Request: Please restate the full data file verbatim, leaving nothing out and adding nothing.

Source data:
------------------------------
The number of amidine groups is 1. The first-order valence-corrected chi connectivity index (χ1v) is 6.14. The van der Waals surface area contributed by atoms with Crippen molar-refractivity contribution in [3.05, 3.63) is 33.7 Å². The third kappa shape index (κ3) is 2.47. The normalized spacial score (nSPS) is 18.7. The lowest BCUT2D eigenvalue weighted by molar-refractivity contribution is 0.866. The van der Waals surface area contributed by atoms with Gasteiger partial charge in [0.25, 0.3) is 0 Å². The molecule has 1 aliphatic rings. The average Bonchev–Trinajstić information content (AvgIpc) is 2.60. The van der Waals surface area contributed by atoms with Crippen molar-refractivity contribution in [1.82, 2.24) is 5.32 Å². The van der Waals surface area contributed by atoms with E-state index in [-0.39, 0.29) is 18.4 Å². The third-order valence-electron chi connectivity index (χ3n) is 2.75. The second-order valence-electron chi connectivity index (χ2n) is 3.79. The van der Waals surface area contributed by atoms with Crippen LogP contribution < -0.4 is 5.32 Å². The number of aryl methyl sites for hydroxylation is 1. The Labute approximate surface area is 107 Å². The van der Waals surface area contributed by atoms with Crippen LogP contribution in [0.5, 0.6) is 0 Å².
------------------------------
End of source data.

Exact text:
The number of amidine groups is 1. The first-order valence-corrected chi connectivity index (χ1v) is 6.14. The van der Waals surface area contributed by atoms with Crippen molar-refractivity contribution in [3.05, 3.63) is 33.7 Å². The third kappa shape index (κ3) is 2.47. The normalized spacial score (nSPS) is 18.7. The lowest BCUT2D eigenvalue weighted by molar-refractivity contribution is 0.866. The van der Waals surface area contributed by atoms with Gasteiger partial charge in [0.25, 0.3) is 0 Å². The molecule has 1 aliphatic rings. The average Bonchev–Trinajstić information content (AvgIpc) is 2.60. The van der Waals surface area contributed by atoms with Crippen molar-refractivity contribution in [1.82, 2.24) is 5.32 Å². The van der Waals surface area contributed by atoms with E-state index in [-0.39, 0.29) is 18.4 Å². The third-order valence-electron chi connectivity index (χ3n) is 2.75. The second-order valence-electron chi connectivity index (χ2n) is 3.79. The van der Waals surface area contributed by atoms with Crippen LogP contribution < -0.4 is 5.32 Å². The number of aryl methyl sites for hydroxylation is 1. The Labute approximate surface area is 107 Å². The van der Waals surface area contributed by atoms with Crippen LogP contribution in [0.5, 0.6) is 0 Å².